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When a problem arises within a marriage and divorce is the only resolution, the prospects of beginning divorce proceedings can often seem extremely complicated and fraught with legal jargon. Starting this process can seem overwhelming for someone who is already experiencing high levels of stress and anxiety. This is where outside and impartial advice is invaluable; Eatons can help to navigate the minefield of divorce proceedings.

Unfortunately there isn’t a standardised process for divorce, as each marriage is different. However, nowadays the mechanics for obtaining a divorce is usually straightforward, if both parties agree the marriage is over and are wishing to resolve the issue swiftly.

There are 3 main questions each party needs to ask to assist in making this process as seamless as possible.

1.What are the Grounds for the Divorce?

Whether the grounds for divorce are adultery, unreasonable behaviour, desertion or you have been separated for some time. The person who starts divorce proceedings must prove the marriage has irretrievably broken down, by establishing the facts mentioned.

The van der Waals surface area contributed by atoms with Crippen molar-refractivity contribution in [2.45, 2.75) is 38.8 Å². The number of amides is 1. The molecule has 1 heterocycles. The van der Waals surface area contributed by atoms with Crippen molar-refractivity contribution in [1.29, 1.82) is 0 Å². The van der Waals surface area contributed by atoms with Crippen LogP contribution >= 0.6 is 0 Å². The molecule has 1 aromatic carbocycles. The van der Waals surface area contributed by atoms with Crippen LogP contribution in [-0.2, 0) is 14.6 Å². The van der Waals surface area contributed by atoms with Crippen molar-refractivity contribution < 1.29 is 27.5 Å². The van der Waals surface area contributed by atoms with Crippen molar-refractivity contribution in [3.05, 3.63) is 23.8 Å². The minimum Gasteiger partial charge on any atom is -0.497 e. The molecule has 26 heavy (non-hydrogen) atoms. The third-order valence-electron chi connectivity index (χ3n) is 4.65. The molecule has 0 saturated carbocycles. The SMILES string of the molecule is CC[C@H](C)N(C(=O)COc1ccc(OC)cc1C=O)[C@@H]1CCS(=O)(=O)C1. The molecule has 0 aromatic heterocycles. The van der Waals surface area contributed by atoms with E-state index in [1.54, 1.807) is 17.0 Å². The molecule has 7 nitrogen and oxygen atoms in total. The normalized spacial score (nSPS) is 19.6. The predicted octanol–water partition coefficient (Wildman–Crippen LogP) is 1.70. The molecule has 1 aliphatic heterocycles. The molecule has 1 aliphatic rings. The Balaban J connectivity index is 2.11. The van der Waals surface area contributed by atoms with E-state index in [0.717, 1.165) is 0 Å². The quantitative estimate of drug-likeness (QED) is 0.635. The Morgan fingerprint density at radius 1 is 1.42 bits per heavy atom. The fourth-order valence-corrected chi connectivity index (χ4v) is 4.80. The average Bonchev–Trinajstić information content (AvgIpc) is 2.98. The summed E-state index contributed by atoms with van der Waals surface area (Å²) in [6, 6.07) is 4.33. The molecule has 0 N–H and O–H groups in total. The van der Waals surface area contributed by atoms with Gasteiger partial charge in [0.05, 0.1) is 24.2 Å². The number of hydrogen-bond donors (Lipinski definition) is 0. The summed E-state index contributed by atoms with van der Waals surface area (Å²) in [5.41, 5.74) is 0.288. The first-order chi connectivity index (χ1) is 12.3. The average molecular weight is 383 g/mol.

2. What are the Financial Implications?

Whilst considering the financial element, it is always necessary to consider the possibility of achieving a Clean Break Settlement. This means the current financial affairs between the parties are documented and these can then be brought to an end as soon as possible – resulting in a Consent Order.

Whilst the Consent Order will detail the financial agreement between the parties in the current day, it also does is provide clarity for any future changes in circumstances and will ensure the other party has no claim over any future financial windfalls.

This is why it is referred to as a “clean break” divorce as it draws a line under any expectations or legal entitlements in the future.

3. Are there Children Involved?

If children are involved, it is encouraged for parents to try and come to a mutual agreement regarding the future care and wellbeing of their children.

Before child arrangements can be presented in front of a court, Mediation must have happened – this a process of direct negotiation between parents with the assistance of a trained mediator.

The final resort is issuing court proceedings and these are dealt under the Children Act 1989 and the Children and Families Act 2014.

For more information on this area, please see our detailed Step-by-Step Guide to Family Law.


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